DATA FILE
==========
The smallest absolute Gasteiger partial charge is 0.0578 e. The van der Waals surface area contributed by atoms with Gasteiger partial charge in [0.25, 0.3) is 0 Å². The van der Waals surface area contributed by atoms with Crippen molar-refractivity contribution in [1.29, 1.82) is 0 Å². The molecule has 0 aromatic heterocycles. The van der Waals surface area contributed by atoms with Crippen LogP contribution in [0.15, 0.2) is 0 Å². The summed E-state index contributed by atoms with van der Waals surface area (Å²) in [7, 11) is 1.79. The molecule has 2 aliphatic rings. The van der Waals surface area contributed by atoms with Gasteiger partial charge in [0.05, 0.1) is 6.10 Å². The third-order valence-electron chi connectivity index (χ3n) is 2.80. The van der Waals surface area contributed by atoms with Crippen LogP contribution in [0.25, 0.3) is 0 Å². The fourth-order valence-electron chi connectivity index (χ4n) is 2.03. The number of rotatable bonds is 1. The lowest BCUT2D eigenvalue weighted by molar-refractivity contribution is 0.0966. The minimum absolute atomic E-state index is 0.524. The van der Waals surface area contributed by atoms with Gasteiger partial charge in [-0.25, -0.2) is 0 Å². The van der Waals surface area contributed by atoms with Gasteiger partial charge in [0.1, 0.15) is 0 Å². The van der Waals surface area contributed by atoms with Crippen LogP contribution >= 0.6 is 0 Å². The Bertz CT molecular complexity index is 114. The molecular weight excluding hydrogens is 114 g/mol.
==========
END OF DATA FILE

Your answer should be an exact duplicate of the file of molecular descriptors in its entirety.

The smallest absolute Gasteiger partial charge is 0.0578 e. The van der Waals surface area contributed by atoms with Gasteiger partial charge in [0.25, 0.3) is 0 Å². The van der Waals surface area contributed by atoms with Crippen molar-refractivity contribution in [1.29, 1.82) is 0 Å². The molecule has 0 aromatic heterocycles. The van der Waals surface area contributed by atoms with Crippen LogP contribution in [0.15, 0.2) is 0 Å². The summed E-state index contributed by atoms with van der Waals surface area (Å²) in [7, 11) is 1.79. The molecule has 2 aliphatic rings. The van der Waals surface area contributed by atoms with Gasteiger partial charge in [0.05, 0.1) is 6.10 Å². The third-order valence-electron chi connectivity index (χ3n) is 2.80. The van der Waals surface area contributed by atoms with Crippen LogP contribution in [0.25, 0.3) is 0 Å². The fourth-order valence-electron chi connectivity index (χ4n) is 2.03. The number of rotatable bonds is 1. The lowest BCUT2D eigenvalue weighted by molar-refractivity contribution is 0.0966. The minimum absolute atomic E-state index is 0.524. The van der Waals surface area contributed by atoms with Gasteiger partial charge in [-0.25, -0.2) is 0 Å². The van der Waals surface area contributed by atoms with Gasteiger partial charge in [0.1, 0.15) is 0 Å². The van der Waals surface area contributed by atoms with Crippen LogP contribution >= 0.6 is 0 Å². The Bertz CT molecular complexity index is 114. The molecular weight excluding hydrogens is 114 g/mol.